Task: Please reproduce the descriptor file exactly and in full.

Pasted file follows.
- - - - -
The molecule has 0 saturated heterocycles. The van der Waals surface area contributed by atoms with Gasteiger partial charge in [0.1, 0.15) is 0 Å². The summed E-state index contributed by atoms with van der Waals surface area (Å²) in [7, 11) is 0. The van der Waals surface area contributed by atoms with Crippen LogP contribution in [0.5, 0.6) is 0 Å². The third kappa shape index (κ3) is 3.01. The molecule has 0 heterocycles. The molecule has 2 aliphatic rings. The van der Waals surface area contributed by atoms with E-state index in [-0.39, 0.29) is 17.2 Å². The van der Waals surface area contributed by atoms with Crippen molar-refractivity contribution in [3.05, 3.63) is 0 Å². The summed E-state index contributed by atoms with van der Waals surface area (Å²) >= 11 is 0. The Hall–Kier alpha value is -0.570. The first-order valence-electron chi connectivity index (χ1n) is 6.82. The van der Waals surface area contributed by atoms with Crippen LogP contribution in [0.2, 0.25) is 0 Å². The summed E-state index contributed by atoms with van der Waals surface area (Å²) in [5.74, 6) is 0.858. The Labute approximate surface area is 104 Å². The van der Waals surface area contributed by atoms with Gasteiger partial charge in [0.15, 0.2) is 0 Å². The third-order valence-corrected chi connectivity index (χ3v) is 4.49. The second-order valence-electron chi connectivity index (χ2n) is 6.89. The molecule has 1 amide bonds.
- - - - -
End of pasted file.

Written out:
The molecule has 0 saturated heterocycles. The van der Waals surface area contributed by atoms with Gasteiger partial charge in [0.1, 0.15) is 0 Å². The summed E-state index contributed by atoms with van der Waals surface area (Å²) in [7, 11) is 0. The van der Waals surface area contributed by atoms with Crippen LogP contribution in [0.5, 0.6) is 0 Å². The third kappa shape index (κ3) is 3.01. The molecule has 0 heterocycles. The molecule has 2 aliphatic rings. The van der Waals surface area contributed by atoms with E-state index in [-0.39, 0.29) is 17.2 Å². The van der Waals surface area contributed by atoms with Crippen molar-refractivity contribution in [3.05, 3.63) is 0 Å². The summed E-state index contributed by atoms with van der Waals surface area (Å²) >= 11 is 0. The Hall–Kier alpha value is -0.570. The first-order valence-electron chi connectivity index (χ1n) is 6.82. The van der Waals surface area contributed by atoms with Crippen LogP contribution in [0.2, 0.25) is 0 Å². The summed E-state index contributed by atoms with van der Waals surface area (Å²) in [5.74, 6) is 0.858. The Labute approximate surface area is 104 Å². The van der Waals surface area contributed by atoms with Gasteiger partial charge in [0.15, 0.2) is 0 Å². The third-order valence-corrected chi connectivity index (χ3v) is 4.49. The second-order valence-electron chi connectivity index (χ2n) is 6.89. The molecule has 1 amide bonds.